G C Lichtenberg: “It is as if our languages were confounded: when we want a thought, they bring us a word; when we ask for a word, they give us a dash; and when we expect a dash, there comes a piece of bawdy.”

W H Auden: "But in my arms till break of day / Let the living creature lie. / Mortal, guilty, but to me/ The entirely beautiful."

Will Self: “To attempt to write seriously is always, I feel, to fail – the disjunction between my beautifully sonorous, accurate and painfully affecting mental content, and the leaden, halting sentences on the page always seems a dreadful falling short. It is this failure – a ceaseless threnody keening through the writing mind – that dominates my working life, just as an overweening sense of not having loved with enough depth or recklessness or tenderness dominates my personal one.”

John Gray: "Unlike Schopenhauer, who lamented the human lot, Leopardi believed that the best response to life is laughter. What fascinated Schopenhauer, along with many later writers, was Leopardi’s insistence that illusion is necessary to human happiness."

Art Spiegelman: "You know words in a way are hitting you on the left side of your brain, music and visual arts hit on the right side of the brain, so the idea is to pummel you, to send you from left brain to right brain and back until you're as unbalanced as I am."

विलास सारंग: "संदर्भ कुठलेही असोत, संस्कृत, इंग्रजी, बुद्धिवादी, तांत्रिक, इतिहासाचे, खगोलशास्त्राचे, आधुनिक पदार्थविज्ञानाचे, शिवकालीन व पेशवाईतील बखरीचे, अगणित ज्ञानक्षेत्रांचे, अशा वैविध्यपूर्ण ज्ञानावर लेखन- विशेषत: कवितालेखन- उभं राहत."

Saturday, October 16, 2010

When Adam Smith sounds more like Arundhati Roy than Milton Friedman

Stefan Stern observes in FT 19 Jul 2010:

"...What does the future have in store for us? Short of some fantastic scientific innovation that uncovers vast new sources of clean and sustainable energy, it seems likely that the world faces many severe and related problems.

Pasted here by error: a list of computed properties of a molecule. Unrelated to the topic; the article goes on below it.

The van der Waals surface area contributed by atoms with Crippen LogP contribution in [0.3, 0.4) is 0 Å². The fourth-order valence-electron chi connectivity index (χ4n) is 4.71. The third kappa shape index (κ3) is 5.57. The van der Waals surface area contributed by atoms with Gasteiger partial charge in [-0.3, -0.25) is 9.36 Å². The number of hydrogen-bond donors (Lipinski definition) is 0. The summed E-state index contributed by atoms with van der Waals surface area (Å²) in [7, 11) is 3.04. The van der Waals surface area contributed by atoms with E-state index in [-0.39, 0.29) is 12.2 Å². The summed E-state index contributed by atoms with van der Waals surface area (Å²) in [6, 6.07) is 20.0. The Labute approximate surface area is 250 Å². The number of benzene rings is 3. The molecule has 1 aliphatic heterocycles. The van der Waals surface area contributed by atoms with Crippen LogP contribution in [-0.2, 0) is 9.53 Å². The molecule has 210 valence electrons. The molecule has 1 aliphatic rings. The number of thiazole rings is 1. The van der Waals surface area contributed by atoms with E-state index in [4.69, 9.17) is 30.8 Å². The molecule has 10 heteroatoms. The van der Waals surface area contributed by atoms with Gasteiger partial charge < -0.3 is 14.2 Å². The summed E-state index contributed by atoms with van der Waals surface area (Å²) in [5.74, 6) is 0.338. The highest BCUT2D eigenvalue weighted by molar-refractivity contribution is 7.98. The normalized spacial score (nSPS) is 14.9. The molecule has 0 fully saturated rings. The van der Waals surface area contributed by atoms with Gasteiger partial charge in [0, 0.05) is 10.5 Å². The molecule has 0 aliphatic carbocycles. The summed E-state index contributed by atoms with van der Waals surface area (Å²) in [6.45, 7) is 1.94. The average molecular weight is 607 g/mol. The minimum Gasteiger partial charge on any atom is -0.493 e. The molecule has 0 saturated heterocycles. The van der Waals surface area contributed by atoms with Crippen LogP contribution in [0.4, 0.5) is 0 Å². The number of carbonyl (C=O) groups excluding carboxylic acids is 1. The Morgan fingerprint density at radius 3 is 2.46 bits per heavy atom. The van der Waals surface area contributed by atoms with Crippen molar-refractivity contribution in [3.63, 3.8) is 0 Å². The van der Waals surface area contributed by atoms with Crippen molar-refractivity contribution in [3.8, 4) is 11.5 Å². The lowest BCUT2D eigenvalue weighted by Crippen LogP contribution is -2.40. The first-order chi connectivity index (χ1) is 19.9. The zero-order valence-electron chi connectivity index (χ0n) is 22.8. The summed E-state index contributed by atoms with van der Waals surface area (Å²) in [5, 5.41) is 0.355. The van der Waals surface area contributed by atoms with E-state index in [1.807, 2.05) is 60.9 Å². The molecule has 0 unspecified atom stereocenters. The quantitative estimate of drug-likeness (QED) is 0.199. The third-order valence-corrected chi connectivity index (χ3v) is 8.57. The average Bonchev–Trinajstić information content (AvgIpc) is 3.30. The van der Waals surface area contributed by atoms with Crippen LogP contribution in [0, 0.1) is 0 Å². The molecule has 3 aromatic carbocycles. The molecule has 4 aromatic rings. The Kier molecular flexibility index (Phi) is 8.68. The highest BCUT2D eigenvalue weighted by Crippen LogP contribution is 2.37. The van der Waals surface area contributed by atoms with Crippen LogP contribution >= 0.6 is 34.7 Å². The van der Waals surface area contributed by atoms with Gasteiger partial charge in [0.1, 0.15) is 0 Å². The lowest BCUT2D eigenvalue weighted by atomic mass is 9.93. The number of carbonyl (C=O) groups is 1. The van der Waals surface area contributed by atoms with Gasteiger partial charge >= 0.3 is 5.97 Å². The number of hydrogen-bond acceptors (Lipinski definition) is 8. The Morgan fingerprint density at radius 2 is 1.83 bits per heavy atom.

As Rich Lyons, the dean of the Haas School of Business at the University of California, Berkeley, points out, the straight line extrapolations on a number of important graphs lead you to a pretty scary place.

Over the next few decades the earth’s population looks set to climb to about 9bn. Temperatures and sea levels are rising. But we may not have enough habitable land, water, energy or food to cope with these changed circumstances. Future healthcare costs in a world of greatly increased longevity are daunting. See it human. The outlook is bad..."

They say today's capitalism stands on the foundation laid by Adam Smith.

Reading some of what I have quoted below, it's hard to believe.

James Buchan while reviewing Nicholas Phillipson's book 'Adam Smith: An Enlightened Life' says:

"...Phillipson argues that, having established sociability in The Theory, Smith had no need to take commercial society back to its root in The Wealth of Nations, but could content himself with a sort of shorthand (the non-benevolent butcher, brewer and baker; truck, barter and exchange one thing for another; invisible hand). Alas, the economists took these rather vulgar aphorisms as the foundation of their science and ignored those parts of Smith's system that concerned humanity's sociable, moral, intellectual and aesthetic nature..." (The Guardian, Saturday 14 August 2010 )

It's Mr. Smith who is supposed to have said:"...disposition to admire, and almost to worship, the rich and the powerful, and to despise, or, at least, to neglect persons of poor and mean condition...is...the great and most universal cause of the corruption of our moral sentiments..."

George Trfgarne writes:

“…….Adam Smith was so incensed that much of his subsequent work was dedicated to attacking not just big government, but big corporations in general and the East India Company in particular. Through its monopoly on Indian trade it had, he said, contrived to raise prices to customers while reducing them for suppliers. It was rife with fraud, cruelty and corruption and was “a nuisance in every respect”.…..

Nick Robins demonstrates that the East India Company was the first recognisable multinational and claims that Plassey is a classic example of a large corporation becoming too un-wieldy and being hijacked by greedy, egomaniacal executives. Clive was a brilliant general, but he enriched himself at the expense of shareholders by pocketing a large chunk of Bengal’s tax revenues and siphoning off deals for himself. East India company also succumbed to hubris, by assuming state-like responsibilities in Bengal and embarking on expensive military campaigns. When the region suffered a horrific famine, the company made things worse by continuing to levy hefty taxes while its employees drove up the price of grain and rice by trading on the side...” (The Spectator, Oct 28, 2006)

Now this sounds more like what The Economist, Reader's Digest of many of India's thought-leaders (neocons?), might call Arundhati Roy's polemic rather than Milton Friedman's sermon!


On which foundation does today's capitalism stand?

An answer:


Artist: Charles Barsotti, The New Yorker